Staying on the wagon is hardly a joking matter for many during the holiday season. The barrage of festivities — office parties, family gatherings, happy hours — can test the strongest-willed person.
“The holiday season is ushered in on the Wednesday before Thanksgiving,” Muriel Van Houten, intensive outpatient therapist at St. Mary’s Hospital in Livonia, says. “Thanksgiving is the biggest night of the year for drinking.
“Let’s face it. Our culture revolves around drinking, especially during the holiday festivities.”
So, how can people with alcohol problems avoid relapsing during the party season?
Van Houten says people must remind themselves what it was like during their drinking days.
According to the National Institute on Alcohol Abuse and Alcoholism, 64 percent of Americans drank alcoholic beverages in 2000. The NIAAA defines alcohol abuse as a pattern of drinking in one or more of the following situations within a 12-month period: failure to fulfill major work, school or home responsibilities; drinking in dangerous situations such as while driving a car or operating machinery; having recurring alcohol-related problems (arrests for drunken driving or for fighting while intoxicated); and continuing to drink despite relationship problems caused or worsened by drinking.
“Most people don’t come into Alcoholics Anonymous because they are having a good day, the sun is shining and all is wonderful in the world,” says Mark A., a recovering alcoholic in AA, which has 2 million members. “No, they come to AA because their life is fucked up, the judge sent them, the wife is on their back or they are sick and tired of being sick and tired of waking up next to ugly people.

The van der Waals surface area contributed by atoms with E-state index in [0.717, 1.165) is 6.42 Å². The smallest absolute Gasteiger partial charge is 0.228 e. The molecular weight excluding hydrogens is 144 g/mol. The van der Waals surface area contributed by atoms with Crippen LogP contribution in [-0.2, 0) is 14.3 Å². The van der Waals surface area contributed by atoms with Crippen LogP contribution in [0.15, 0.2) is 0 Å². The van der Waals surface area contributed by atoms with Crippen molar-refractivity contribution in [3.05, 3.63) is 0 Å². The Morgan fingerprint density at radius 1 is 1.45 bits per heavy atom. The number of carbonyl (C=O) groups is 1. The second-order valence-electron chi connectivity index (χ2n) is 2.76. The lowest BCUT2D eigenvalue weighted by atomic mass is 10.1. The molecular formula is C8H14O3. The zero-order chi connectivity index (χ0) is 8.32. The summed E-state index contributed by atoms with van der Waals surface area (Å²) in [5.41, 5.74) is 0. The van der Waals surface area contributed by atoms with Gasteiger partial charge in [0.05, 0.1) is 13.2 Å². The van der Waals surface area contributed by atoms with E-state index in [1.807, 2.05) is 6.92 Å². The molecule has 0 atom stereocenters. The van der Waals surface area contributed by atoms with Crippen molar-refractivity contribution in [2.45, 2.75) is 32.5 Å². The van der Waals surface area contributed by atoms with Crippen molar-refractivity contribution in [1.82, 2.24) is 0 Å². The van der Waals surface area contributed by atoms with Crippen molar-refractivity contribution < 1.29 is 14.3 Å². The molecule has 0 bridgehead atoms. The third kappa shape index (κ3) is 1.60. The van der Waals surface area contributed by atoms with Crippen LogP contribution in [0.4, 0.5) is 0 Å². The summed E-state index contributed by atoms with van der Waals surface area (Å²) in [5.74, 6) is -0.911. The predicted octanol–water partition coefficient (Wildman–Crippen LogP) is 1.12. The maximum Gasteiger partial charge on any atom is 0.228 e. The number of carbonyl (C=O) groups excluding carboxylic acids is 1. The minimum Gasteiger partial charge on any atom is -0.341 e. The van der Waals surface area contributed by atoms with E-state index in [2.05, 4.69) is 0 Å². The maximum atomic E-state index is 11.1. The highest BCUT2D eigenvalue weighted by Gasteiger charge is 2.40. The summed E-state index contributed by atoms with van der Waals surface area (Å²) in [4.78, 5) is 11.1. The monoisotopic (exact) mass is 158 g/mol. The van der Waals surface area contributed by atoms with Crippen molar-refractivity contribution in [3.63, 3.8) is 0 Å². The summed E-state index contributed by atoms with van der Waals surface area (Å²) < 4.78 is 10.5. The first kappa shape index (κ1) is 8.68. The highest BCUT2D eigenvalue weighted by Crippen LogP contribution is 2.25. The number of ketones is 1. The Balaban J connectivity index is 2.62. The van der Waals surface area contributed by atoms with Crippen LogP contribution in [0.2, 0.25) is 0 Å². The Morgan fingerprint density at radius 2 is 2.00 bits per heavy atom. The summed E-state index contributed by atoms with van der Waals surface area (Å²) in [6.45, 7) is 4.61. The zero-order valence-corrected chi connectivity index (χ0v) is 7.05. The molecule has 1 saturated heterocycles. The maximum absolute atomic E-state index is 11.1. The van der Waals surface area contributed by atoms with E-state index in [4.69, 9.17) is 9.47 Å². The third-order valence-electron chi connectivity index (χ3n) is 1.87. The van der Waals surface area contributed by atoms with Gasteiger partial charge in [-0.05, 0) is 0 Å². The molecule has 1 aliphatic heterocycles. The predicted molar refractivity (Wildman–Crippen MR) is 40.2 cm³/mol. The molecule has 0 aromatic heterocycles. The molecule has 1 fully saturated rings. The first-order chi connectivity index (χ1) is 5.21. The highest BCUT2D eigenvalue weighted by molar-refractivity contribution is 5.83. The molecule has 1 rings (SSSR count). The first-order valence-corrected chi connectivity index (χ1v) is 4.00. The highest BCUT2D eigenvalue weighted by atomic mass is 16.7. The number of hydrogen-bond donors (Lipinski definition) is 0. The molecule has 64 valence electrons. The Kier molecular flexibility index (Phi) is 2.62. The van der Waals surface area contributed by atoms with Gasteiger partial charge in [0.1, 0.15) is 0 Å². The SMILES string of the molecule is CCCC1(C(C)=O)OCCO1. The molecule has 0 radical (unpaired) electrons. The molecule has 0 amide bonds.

“In all seriousness, people wanting to stay sober need to have a program of recovery by going to meetings, finding a sponsor and following the 12 steps of Alcoholics Anonymous.”
During the holiday season, AA offers 24-hour alcathons at various locations in metro Detroit. Alcathons are meetings held on the Thanksgiving weekend, Christmas Eve and Day, and New Year’s Eve and Day.
The AA toll-free hotline (877-337-0611) is manned 9 a.m.-10 p.m. weekdays, and 10 a.m.-10 p.m. weekends.
Van Houten says counselors at St. Mary’s encourage patients to keep a proactive self-protection plan.
“We tell patients to go to more meetings and have a dialogue with their sponsor,” says Van Houten. “Patients need to be thinking about what it used to be like while drinking and choosing to be different this year by not drinking and staying sober.”
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